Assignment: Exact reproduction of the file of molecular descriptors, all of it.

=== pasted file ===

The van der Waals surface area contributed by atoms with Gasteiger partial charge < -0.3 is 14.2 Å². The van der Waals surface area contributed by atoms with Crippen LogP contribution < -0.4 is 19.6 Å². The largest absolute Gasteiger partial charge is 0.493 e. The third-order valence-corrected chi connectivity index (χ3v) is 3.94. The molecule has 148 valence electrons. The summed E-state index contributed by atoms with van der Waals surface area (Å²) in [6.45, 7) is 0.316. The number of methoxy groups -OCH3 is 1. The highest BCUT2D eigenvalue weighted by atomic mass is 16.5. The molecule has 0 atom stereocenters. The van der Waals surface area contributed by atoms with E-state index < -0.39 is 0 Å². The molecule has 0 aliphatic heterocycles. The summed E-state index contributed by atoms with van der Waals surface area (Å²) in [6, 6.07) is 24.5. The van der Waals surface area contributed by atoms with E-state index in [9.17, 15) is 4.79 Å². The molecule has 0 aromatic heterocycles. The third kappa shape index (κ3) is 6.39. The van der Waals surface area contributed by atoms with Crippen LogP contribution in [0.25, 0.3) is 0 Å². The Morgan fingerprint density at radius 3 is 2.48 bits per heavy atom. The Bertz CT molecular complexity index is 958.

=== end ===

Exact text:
The van der Waals surface area contributed by atoms with Gasteiger partial charge < -0.3 is 14.2 Å². The van der Waals surface area contributed by atoms with Crippen LogP contribution < -0.4 is 19.6 Å². The largest absolute Gasteiger partial charge is 0.493 e. The third-order valence-corrected chi connectivity index (χ3v) is 3.94. The molecule has 148 valence electrons. The summed E-state index contributed by atoms with van der Waals surface area (Å²) in [6.45, 7) is 0.316. The number of methoxy groups -OCH3 is 1. The highest BCUT2D eigenvalue weighted by atomic mass is 16.5. The molecule has 0 atom stereocenters. The van der Waals surface area contributed by atoms with E-state index < -0.39 is 0 Å². The molecule has 0 aliphatic heterocycles. The summed E-state index contributed by atoms with van der Waals surface area (Å²) in [6, 6.07) is 24.5. The van der Waals surface area contributed by atoms with E-state index in [9.17, 15) is 4.79 Å². The molecule has 0 aromatic heterocycles. The third kappa shape index (κ3) is 6.39. The van der Waals surface area contributed by atoms with Crippen LogP contribution in [0.25, 0.3) is 0 Å². The Morgan fingerprint density at radius 3 is 2.48 bits per heavy atom. The Bertz CT molecular complexity index is 958.